By Roger J Kerr
Back in the May, June July period this column repeatedly warned of two particular risks that would send the NZ dollar lower on its own accord if certain events occurred. These forces being over and above the normal influences on the NZD/USD exchange rate direction and value; i.e. the USD, the AUD, whole milk powder prices and global investor “risk-on/risk-off” sentiment.
- New Zealand political risk if the opinion polls were to close up with Labour gaining on National. “Jacindamania” (which captured the media mostly) certainly achieved that and the Kiwi dollar went down ahead of the general election.
- The prospect of US import tariffs on NZ agricultural exports if President Trump pushed through new border taxes. Never happened and the three month investigation report has never seen the light of day. Borders taxes were not even mentioned in the latest Trump tax reform proposal.
The depreciation of the Kiwi dollar from above 0.7400 in early August to below 0.7200 due to the political uncertainties occurred over a period when the Australian dollar made strong gains against a weaker USD on the back of higher hard commodity prices. Net result was a plummeting NZD/AUD cross-rate from 0.9500 to briefly below 0.9000.
In the very short-term until 7 October at least, whilst we have a political impasse/vacuum in New Zealand the Kiwi dollar should remain stable. Once it becomes clear with whom New Zealand First leader, Winston Peters decides to negotiate with first and the outcomes from the policy horse-trading that goes with such post MMP election shenanigans, the Kiwi dollar could go either way depending on what type of government we end up with.
Likely alternative political scenarios over coming weeks, estimates of their probability of occurrence and resultant Kiwi dollar movement responses are as follows:-
- Minority National government, supported by a “supply” agreement with Winston (50%): The reality is that Winston has been a Cabinet Minister on three previous occasions, so “been there/done that” and at 72 years of age does he want the daily work pressures of the responsibilities of a Minister of the Crown in a formal coalition government with National? He will get more apparent power and attention if he sits on the cross-benches and pushes through his desired immigration changes with Labour and the Greens. Kiwi dollar response? – One to two cents higher.
- Winston forms a coalition government with Labour and the Greens (40%): Increases uncertainty for the economy with potentially higher taxes, fiscal deficits, higher Government debt, political interference with the independent central bank and reduced business confidence. GDP growth would falter as local businesses cannot expand as they cannot get skilled workers from offshore or locally. Winston has always held a view that the Kiwi dollar should be artificially lowered to help exporters and growth, ignoring the flipside that the higher inflation that would result erodes the spending power of the savings of the older age groups who have been his voting support over the years! A recipe for foreign portfolio investors to lose confidence and reduce New Zealand asset allocations/FX positions. Kiwi dollar response? – Two to four cents lower.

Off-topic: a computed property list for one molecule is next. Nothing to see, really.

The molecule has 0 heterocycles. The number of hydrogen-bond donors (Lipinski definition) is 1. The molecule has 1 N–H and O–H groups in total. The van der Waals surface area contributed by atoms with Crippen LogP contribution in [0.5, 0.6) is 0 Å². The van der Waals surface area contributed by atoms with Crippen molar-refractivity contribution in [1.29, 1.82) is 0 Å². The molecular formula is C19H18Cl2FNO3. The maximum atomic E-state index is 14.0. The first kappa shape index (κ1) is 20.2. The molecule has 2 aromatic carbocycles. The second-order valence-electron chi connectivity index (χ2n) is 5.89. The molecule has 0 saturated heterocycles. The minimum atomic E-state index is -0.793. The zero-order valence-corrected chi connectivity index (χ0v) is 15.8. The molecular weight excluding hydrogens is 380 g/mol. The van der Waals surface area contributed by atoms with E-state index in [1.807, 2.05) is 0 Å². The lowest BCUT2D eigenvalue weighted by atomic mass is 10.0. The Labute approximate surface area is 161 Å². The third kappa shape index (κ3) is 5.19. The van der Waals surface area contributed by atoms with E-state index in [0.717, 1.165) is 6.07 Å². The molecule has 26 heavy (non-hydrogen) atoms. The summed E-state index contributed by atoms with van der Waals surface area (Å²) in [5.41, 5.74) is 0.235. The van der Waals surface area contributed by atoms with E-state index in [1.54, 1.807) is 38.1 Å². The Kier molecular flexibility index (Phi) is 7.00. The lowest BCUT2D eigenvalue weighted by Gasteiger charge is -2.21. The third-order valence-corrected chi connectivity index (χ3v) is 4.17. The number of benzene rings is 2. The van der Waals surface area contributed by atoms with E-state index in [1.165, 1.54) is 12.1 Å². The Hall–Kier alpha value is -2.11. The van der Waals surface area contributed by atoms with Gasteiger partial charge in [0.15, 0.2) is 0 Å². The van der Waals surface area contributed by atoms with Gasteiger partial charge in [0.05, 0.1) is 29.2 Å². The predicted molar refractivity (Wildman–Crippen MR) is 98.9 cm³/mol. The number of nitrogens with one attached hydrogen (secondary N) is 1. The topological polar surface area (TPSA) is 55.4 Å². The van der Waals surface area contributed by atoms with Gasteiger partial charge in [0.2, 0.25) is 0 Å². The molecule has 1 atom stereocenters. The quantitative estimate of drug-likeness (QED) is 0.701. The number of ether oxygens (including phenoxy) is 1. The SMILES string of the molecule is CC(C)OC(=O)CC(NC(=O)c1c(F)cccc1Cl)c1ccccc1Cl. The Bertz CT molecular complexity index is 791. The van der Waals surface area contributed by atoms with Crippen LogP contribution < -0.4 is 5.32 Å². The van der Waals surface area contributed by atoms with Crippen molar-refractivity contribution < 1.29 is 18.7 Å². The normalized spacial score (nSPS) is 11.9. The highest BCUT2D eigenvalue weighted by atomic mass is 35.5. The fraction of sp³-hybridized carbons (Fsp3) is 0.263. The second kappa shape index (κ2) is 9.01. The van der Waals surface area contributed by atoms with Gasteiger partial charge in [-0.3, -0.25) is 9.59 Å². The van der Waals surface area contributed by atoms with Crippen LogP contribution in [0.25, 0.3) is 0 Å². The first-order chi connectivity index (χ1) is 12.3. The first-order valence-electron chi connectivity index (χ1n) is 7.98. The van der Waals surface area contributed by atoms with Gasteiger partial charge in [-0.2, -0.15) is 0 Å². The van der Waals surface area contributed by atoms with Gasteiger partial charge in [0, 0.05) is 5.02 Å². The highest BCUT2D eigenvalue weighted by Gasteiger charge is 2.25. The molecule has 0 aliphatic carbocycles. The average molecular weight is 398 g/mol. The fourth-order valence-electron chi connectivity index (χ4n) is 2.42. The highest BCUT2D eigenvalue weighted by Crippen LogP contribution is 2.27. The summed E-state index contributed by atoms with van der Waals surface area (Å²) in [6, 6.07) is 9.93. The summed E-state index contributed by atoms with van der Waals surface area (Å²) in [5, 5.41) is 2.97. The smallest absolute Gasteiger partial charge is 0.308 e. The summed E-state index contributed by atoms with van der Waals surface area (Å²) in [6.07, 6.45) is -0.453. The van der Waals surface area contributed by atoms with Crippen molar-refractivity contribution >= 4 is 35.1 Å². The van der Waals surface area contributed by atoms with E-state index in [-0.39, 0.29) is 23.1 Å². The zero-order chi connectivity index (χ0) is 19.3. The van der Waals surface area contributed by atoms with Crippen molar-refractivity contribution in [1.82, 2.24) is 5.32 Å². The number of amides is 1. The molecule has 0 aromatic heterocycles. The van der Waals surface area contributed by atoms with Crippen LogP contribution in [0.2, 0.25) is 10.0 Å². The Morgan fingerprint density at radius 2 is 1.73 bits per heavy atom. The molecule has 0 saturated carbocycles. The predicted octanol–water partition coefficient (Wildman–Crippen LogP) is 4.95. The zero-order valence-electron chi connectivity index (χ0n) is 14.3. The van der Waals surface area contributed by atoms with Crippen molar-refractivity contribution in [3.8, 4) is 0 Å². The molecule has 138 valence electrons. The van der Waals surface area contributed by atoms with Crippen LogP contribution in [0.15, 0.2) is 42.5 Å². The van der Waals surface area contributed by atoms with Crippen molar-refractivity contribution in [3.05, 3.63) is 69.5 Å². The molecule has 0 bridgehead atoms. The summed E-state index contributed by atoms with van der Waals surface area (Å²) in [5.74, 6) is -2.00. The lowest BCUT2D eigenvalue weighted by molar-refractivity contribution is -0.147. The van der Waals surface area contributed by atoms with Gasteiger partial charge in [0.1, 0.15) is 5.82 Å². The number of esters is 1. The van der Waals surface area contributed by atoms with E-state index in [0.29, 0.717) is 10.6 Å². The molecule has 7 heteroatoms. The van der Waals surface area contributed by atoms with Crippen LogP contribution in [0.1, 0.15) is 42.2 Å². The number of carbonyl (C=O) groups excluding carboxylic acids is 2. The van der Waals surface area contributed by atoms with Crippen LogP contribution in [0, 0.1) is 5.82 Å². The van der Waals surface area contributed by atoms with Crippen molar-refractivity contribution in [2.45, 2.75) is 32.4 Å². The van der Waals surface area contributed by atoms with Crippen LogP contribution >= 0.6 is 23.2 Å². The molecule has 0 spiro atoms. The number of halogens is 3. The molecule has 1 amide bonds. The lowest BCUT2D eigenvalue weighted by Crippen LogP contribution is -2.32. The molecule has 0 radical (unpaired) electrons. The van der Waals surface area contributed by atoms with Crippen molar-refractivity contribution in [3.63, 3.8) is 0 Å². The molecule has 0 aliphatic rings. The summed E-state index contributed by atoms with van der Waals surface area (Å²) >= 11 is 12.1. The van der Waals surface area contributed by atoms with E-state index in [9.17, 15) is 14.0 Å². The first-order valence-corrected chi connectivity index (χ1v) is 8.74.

- National/Greens coalition or supply agreement (5%): If the Green Party did not have such socialist economic policies this scenario would have legs. Surely their leader James Shaw has observed the collapse of socialist/communist economies in Russia, Cuba, North Korea and Venezuela as evidence that the policies do not work in a modern world economy? Kiwi dollar response? – One to two cent higher.
- National/Winston coalition (5%): Unlikely for the reasons cited above. Kiwi dollar response? – One to two cent higher.
At the end of the day, once the uncertainty is over and we have a new Government the FX markets will return their focus back on the economic fundamentals and normal drivers of the currency.
The economy is currently expanding at a growth rate above most others due to high export commodity prices that has propelled the Terms of Trade Index (export prices over import prices) back to record 40 year highs. Hardly a situation that suggests medium term currency depreciation.
The NZD/USD exchange rate is only likely to trade sustainably below 0.7000 if the US dollar returns to significant strengthening against the Euro, Pound and Yen. Outside that, the general stability between 0.6800 and 0.7500 that we have witnessed over the last 18 months looks set to continue.
Roger J Kerr contracts to PwC in the treasury advisory area. He specialises in fixed interest securities and is a commentator on economics and markets. More commentary and useful information on fixed interest investing can be found at rogeradvice.com